Disease-related concerns:

• Enterocolitis: Use with caution in patients with enterocolitis; diarrhea has been reported at high doses and therapy may need to be withheld.

• Renal impairment: Use with caution in patients with renal impairment.

Concurrent drug therapy issues:

• Drug-drug interactions: Potentially significant interactions may exist, requiring dose or frequency adjustment, additional monitoring, and/or selection of alternative therapy. Consult drug interactions database for more detailed information.

Other warnings/precautions:

• Bone mineralization: May retard mineralization of bone; treatment may need delayed or interrupted until callus is present.

• Calcium/vitamin D intake: Ensure adequate calcium and vitamin D intake.

Monitoring Parameters

Paget’s disease: Alkaline phosphatase; pain; serum calcium and 25(OH)D

Pregnancy Risk Factor

C

Pregnancy Considerations

Adverse events were observed in some animal reproduction studies. It is not known if bisphosphonates cross the placenta, but fetal exposure is expected (Djokanovic, 2008; Stathopoulos, 2011). Bisphosphonates are incorporated into the bone matrix and gradually released over time. The amount available in the systemic circulation varies by dose and duration of therapy. Theoretically, there may be a risk of fetal harm when pregnancy follows the completion of therapy; however, available data have not shown that exposure to bisphosphonates during pregnancy significantly increases the risk of adverse fetal events (Djokanovic, 2008; Levy, 2009; Stathopoulos, 2011). Until additional data is available, most sources recommend discontinuing bisphosphonate therapy in women of reproductive potential as early as possible prior to a planned pregnancy; use in premenopausal women should be reserved for special circumstances when rapid bone loss is occurring (Bhalla, 2010; Pereira, 2012; Stathopoulos, 2011). Because hypocalcemia has been described following in utero bisphosphonate exposure, exposed infants should be monitored for hypocalcemia after birth (Djokanovic, 2008; Stathopoulos, 2011).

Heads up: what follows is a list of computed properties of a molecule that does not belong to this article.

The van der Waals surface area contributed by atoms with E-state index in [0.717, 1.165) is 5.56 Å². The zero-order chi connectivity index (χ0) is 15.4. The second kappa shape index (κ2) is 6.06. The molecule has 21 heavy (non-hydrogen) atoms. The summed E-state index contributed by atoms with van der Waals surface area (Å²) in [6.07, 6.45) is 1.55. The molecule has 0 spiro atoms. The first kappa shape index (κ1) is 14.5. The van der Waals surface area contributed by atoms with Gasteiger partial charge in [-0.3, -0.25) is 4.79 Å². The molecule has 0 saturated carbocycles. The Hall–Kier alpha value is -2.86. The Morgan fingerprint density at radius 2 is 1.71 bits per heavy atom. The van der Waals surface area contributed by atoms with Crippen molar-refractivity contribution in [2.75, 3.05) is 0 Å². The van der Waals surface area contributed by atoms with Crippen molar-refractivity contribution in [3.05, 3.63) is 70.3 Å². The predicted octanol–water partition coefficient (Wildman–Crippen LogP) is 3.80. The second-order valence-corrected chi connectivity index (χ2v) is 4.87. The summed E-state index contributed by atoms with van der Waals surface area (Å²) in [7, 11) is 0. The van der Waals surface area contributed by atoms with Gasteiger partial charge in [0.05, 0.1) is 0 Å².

Patient Education

• Discuss specific use of drug and side effects with patient as it relates to treatment. (HCAHPS: During this hospital stay, were you given any medicine that you had not taken before? Before giving you any new medicine, how often did hospital staff tell you what the medicine was for? How often did hospital staff describe possible side effects in a way you could understand?)

• Patient may experience nausea or diarrhea. Have patient report immediately to prescriber black, tarry, or bloody stools; angina; confusion; chills; pharyngitis; vomiting blood; severe abdominal pain; heartburn; difficulty swallowing; pain with swallowing; severe bone pain; severe joint pain; severe muscle pain; groin, hip, or thigh pain; mood changes; depression; hallucinations; mouth sores; jaw pain; or jaw edema (HCAHPS).

• Educate patient about signs of a significant reaction (eg, wheezing; chest tightness; fever; itching; bad cough; blue skin color; seizures; or swelling of face, lips, tongue, or throat). Note: This is not a comprehensive list of all side effects. Patient should consult prescriber for additional questions.

Intended Use and Disclaimer: Should not be printed and given to patients. This information is intended to serve as a concise initial reference for health care professionals to use when discussing medications with a patient. You must ultimately rely on your own discretion, experience, and judgment in diagnosing, treating, and advising patients.